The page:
Guest speaker: State Sen. Geoff Michel , Edina-Bloomington
Present: Verne C. Johnson, chair; David Broden, Marianne Curry, Bill Frenzel (by phone), Paul Gilje, Jim Hetland, Dan Loritz, Tim McDonald, and Wayne Popham (by phone)
A. Context of the meeting —The Civic Caucus has been looking at several legislative issues, including transportation, elections, transportation, and government structure. Today the Caucus is visiting with a leader of the Minnesota 2020 Conference, a consensus-building group in the Legislature.
B. Welcome and introductions —Verne and Paul welcomed and introduced State Sen. Geoff Michel, assistant GOP Minority leader. Minnesota State Senate. Michel is serving his second term in the Senate. In private life he's an attorney with Securian Financial Group. He's a graduate of Dartmouth College and the University of Minnesota Law School.
C. Comments and discussion —During Michel's comments and in discussion with the Civic Caucus the following points were raised:
1. Need for overall leadership on transportation —Responding to a question about fragmented decision-making on transportation in Minnesota, Michel said he agrees that it seems as if no one is in charge. It is important that the Governor provide overall leadership. Michel said he believes in a strong chief executive. A problem in Minnesota, he said, is that there are multiple pots of money for transportation, which makes it difficult for any one office to provide overall leadership.
2. Recognize how legislators think about priorities —When it comes to how priorities on transportation should be set, Michel noted that individual legislators always tend to think first about needs in their own districts. Thus, he said, in his own case, he thinks first about the need to upgrade the 494-169 interchange. He acknowledged that such a situation highlights the importance of a strong statewide perspective being provided by the Governor.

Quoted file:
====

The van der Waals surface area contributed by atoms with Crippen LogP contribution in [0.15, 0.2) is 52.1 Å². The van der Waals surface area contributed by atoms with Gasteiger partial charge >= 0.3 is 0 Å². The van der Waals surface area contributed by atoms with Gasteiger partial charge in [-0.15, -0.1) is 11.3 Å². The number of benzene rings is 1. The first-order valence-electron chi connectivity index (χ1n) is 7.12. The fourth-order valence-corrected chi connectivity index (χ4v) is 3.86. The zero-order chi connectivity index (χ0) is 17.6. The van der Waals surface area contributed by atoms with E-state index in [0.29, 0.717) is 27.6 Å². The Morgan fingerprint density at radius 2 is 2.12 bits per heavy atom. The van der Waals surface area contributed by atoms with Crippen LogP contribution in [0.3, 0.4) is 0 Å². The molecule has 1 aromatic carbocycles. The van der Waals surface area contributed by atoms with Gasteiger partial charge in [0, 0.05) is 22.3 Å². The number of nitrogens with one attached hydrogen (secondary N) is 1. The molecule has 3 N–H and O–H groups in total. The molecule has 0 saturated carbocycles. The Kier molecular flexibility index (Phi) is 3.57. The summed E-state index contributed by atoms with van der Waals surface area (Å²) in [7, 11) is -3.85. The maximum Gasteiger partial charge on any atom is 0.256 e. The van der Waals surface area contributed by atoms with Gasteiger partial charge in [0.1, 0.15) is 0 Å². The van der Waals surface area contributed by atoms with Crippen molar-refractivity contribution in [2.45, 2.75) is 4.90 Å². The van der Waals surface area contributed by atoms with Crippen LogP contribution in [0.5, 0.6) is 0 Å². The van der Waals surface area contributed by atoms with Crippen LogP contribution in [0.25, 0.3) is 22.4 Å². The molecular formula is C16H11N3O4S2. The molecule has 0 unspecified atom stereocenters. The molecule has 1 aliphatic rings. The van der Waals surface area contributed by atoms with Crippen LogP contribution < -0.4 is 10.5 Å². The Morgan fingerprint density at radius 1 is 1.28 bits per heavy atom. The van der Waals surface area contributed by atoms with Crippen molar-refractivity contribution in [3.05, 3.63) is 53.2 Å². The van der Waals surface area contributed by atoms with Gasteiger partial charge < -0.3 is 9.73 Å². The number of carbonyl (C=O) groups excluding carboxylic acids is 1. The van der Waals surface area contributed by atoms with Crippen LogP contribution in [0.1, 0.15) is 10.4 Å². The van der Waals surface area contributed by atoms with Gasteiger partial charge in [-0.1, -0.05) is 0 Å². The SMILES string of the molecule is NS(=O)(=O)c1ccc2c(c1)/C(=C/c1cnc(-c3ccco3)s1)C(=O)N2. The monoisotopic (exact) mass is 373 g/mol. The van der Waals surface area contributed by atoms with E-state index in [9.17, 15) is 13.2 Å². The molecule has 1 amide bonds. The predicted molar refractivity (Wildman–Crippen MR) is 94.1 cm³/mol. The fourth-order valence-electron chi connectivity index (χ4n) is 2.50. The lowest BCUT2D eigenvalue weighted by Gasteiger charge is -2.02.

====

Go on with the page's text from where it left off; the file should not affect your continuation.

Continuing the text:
3. Exercising leadership on dedicated, as well as non-dedicated, funds —It was noted that traditionally most attention is focused on what the Governor proposes concerning the state's general fund. Michel was asked whether the Legislature might invite or require the Governor to make proposals on other funds, even though such funds might be outside the Governor's control. Thus, for example, it should be possible for the Governor to make comprehensive proposals on use of all sources of transportation funding in the state, irrespective of whatever agency or level of government might exercise ultimate control over certain funds. Michel said he is open to such an idea. A Civic Caucus member noted that county governments are agents of state government and, therefore, it would be logical that the Governor could suggest how transportation funds dedicated to counties ought to be spent.
4. Lack of awareness of transportation problems —A Civic Caucus member observed that many people mistakenly think the state's transportation problems were largely addressed by recent legislation that increased gasoline taxes and vehicle license fees and granted metro county access to the sales tax for transit.